Friday, May 16, 2014

Eating Spring's First Weeds

The first time I heard that dandelions weren't native to North America, I didn't believe it.  Then came the hard truth that Vermont's state flower, the red clover isn't a native.  Then earthworms (well most species), potatoes, garlic and all apples except the crab apple fell from grace.  I think I nearly lost it when I found out honey bees had been imported.

To most of us, the dandelion is considered a weed.  Unless you're making a dandelion chain necklace, or playing the mommy had a baby and… you know the rest- game, it's regarded as a troublesome pest.  It invades our gardens and lawns, and those gorgeous yellow flowers turn into poofy,white turbans that stick to everything and fly everywhere.

But in Vermont, where there are literally 9 months of winter, when those first Spring shoots come poking out of the ground, they are cause for celebration.  And their astringent, earthy taste is just the tonic we crave after months of grocery store produce that all tastes like wax boxes and is as crunchy as cardboard.  Like radicchio and chicory, it's a breath of fresh air after weeks of iceberg, or if you're a real purest, no greens at all.

I've used dandelion greens for tea, raw in salads, and chopped in smoothies.  The greens are best before the flowers come out of their pin cushion-like knobs, and they certainly are too bitter to eat after the flowers are in full bloom (though the blossoms make awesome wine).  I chop the base off, pull out any leaves that have hung on through winter's cold (they'll be pale and wilted), and steam them. Then I rinse them and squeeze all of the excess moisture out. I chop them fine and use them as I would steamed spinach or kale.

Besides my pursuit of how best to eat weeds, I am a bit of a cookbook hoarder.  People ask me why I still read cookbooks now that everything can be found on  Dr. Google.  I just like the feel of the book in my hand, and the ability to jump from page to page and back again without getting dizzy when those pages go flicking by on my Kindle or my monitor.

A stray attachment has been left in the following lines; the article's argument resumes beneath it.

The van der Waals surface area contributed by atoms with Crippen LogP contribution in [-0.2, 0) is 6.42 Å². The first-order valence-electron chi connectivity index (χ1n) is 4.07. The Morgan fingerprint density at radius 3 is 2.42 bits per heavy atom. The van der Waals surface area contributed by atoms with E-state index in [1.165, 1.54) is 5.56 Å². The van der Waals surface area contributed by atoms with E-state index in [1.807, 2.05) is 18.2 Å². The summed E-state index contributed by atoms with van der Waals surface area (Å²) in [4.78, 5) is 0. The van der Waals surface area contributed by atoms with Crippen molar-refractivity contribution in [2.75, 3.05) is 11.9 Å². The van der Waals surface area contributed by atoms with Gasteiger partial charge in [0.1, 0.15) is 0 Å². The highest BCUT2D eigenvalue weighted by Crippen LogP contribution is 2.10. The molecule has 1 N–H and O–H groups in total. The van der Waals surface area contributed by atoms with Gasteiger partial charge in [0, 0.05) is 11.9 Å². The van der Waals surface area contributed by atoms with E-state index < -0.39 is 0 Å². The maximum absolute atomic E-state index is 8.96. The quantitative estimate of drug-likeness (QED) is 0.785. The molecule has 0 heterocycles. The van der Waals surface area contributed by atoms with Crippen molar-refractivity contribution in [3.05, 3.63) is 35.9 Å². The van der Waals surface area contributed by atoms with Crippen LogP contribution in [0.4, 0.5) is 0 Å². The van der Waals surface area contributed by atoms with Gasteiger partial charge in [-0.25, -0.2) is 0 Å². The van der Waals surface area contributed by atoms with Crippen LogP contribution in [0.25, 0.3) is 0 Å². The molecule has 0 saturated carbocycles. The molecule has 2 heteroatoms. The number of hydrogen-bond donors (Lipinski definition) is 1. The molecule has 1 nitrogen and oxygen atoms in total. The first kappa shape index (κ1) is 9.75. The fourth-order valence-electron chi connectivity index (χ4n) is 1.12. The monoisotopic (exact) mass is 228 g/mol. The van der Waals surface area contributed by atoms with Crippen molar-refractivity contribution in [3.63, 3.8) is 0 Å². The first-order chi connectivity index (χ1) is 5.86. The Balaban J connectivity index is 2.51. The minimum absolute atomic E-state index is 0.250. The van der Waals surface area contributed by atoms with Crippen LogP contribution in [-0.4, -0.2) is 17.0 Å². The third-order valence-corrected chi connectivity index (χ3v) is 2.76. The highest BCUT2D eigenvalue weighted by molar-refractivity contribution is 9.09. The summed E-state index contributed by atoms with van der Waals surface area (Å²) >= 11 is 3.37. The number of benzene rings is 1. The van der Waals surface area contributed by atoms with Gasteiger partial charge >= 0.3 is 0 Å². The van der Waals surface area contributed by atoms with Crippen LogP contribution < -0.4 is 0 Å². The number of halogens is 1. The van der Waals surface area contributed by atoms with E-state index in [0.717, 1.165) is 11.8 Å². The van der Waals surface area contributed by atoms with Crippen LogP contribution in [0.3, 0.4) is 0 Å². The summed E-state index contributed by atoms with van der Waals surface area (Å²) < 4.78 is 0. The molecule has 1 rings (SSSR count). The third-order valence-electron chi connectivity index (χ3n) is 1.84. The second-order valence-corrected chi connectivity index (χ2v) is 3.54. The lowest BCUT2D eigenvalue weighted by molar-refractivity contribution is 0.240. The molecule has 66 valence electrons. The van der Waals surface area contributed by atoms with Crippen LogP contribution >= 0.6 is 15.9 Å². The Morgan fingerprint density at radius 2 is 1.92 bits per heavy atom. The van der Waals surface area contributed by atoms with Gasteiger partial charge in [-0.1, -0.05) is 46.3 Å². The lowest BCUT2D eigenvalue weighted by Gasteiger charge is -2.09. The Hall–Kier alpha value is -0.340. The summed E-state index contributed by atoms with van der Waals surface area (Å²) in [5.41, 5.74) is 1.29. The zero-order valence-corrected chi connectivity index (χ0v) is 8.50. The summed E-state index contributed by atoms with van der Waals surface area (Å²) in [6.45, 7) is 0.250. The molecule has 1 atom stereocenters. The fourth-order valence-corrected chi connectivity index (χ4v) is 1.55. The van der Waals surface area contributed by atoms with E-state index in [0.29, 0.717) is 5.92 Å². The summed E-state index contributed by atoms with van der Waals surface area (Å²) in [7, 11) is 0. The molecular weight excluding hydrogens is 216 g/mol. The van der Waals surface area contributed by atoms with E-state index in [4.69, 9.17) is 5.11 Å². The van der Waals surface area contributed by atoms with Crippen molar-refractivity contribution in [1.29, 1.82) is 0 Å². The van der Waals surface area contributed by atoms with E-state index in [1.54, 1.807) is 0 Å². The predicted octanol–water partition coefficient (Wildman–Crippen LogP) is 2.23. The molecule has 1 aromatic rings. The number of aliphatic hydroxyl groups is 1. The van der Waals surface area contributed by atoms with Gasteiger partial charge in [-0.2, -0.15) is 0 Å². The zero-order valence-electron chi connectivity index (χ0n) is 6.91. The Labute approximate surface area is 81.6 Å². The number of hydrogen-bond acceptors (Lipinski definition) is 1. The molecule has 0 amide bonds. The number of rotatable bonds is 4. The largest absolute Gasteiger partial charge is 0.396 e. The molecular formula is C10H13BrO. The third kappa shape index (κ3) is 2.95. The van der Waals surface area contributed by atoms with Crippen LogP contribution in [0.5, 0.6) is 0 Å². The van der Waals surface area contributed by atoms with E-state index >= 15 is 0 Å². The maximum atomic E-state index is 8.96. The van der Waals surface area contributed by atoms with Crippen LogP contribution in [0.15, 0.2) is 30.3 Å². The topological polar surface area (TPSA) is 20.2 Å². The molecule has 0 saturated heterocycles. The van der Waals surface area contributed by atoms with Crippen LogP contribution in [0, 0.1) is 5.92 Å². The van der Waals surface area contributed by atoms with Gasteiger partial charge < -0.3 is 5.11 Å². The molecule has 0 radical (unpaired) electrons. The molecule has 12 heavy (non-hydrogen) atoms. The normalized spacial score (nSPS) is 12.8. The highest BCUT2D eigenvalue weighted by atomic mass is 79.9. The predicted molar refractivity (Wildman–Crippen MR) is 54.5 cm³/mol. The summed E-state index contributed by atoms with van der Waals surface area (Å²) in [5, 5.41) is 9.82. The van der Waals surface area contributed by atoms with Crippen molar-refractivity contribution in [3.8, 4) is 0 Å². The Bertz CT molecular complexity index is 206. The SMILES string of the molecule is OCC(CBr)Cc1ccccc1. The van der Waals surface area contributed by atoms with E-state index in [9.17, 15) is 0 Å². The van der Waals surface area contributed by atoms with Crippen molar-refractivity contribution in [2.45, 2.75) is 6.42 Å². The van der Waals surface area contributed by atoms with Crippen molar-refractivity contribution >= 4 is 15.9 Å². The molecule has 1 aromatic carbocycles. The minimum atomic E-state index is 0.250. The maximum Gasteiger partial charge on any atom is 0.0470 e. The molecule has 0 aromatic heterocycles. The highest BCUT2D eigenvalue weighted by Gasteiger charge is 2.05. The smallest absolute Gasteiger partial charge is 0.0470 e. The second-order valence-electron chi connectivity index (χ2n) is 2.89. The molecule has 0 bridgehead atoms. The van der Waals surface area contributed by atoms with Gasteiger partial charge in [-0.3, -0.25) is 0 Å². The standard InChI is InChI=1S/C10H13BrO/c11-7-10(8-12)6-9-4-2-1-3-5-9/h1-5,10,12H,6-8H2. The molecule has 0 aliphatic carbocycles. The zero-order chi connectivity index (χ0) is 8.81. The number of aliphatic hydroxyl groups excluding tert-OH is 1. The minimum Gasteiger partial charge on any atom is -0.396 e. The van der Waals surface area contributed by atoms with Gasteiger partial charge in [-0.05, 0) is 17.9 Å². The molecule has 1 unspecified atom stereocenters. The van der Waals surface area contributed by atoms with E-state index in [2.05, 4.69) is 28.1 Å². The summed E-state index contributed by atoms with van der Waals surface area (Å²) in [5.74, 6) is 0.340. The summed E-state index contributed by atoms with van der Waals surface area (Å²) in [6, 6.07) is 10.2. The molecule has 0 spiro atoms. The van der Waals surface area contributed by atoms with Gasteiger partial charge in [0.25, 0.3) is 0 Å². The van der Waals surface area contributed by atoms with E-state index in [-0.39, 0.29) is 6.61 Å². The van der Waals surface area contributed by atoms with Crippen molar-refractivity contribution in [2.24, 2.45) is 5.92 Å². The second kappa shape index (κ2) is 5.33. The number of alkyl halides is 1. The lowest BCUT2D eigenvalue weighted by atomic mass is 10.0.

I have Judith Olney's The Farm Market Cookbook (1991).  In it, she describes farmer's markets across the country and how they've contributed to bringing the farm back to the table.

Bradford, age 8, enjoying dandelions

There is a recipe for Maggie's Spinach Nutmeg Muffins for which I used dandelion greens instead of the spinach called for, and used smoked gouda cheese instead of Swiss cheese (dandelion greens are amazing with bacon, so the smoked cheese kind of reminded me of that pairing).

Ironically, I googled Maggie Middleton, who at the time of Olney's writing, owned with her partner, a burgeoning bakery business in Carrboro, NC.  She retired from the business just 6 years later, died in 2009, and requested that donations in her name go to LIVESTRONG, Lance Armstrong's charity.   How fickle life is, where we perceive one reality, and it later turns into another.  Perhaps fame, instead of scandal, will some day be the fate of the harbinger of spring here in the northeast, the dandelion weed.

Here is an adapted version of Maggie Middleton's muffin recipe from Olney's book. I made them using gluten-free flour, and they were awesome.

2 cups all-purpose flour or gluten-free flour
1 1/2 teaspoons baking powder
1/2 teaspoon baking soda
1/4 teaspoon nutmeg
2 tablespoons sugar
1/2 teaspoon salt

1 cup buttermilk
2 tablespoons butter, melted
1/2 cup grated smoked gouda cheese
1/2 cup grated parmesan cheese
1 egg
10 oz dandelion greens, washed well, base chopped and discarded, steamed and squeezed dry

Preheat oven to 400 degrees F.  Grease a 12-cup muffin tin.

Stir the dry ingredients together in a bowl.

Chop the cooked dandelion greens.  In another bowl, combine the greens, buttermilk, butter, half of each of the cheeses and the egg.

Make a well in the dry ingredients, and stir in the the liquid.  Don't combine them to a smooth consistency- they can stay chunky.    Spoon the batter equally into the tins, sprinkle with the remaining cheese, and stick them in  the oven.

Bake for 20-25 minutes.  Remove the tin from the oven, and let rest for 5 minutes before popping them out. 

These are great with cream of asparagus soup.  You'll have to pull out a cookbook or google that recipe.

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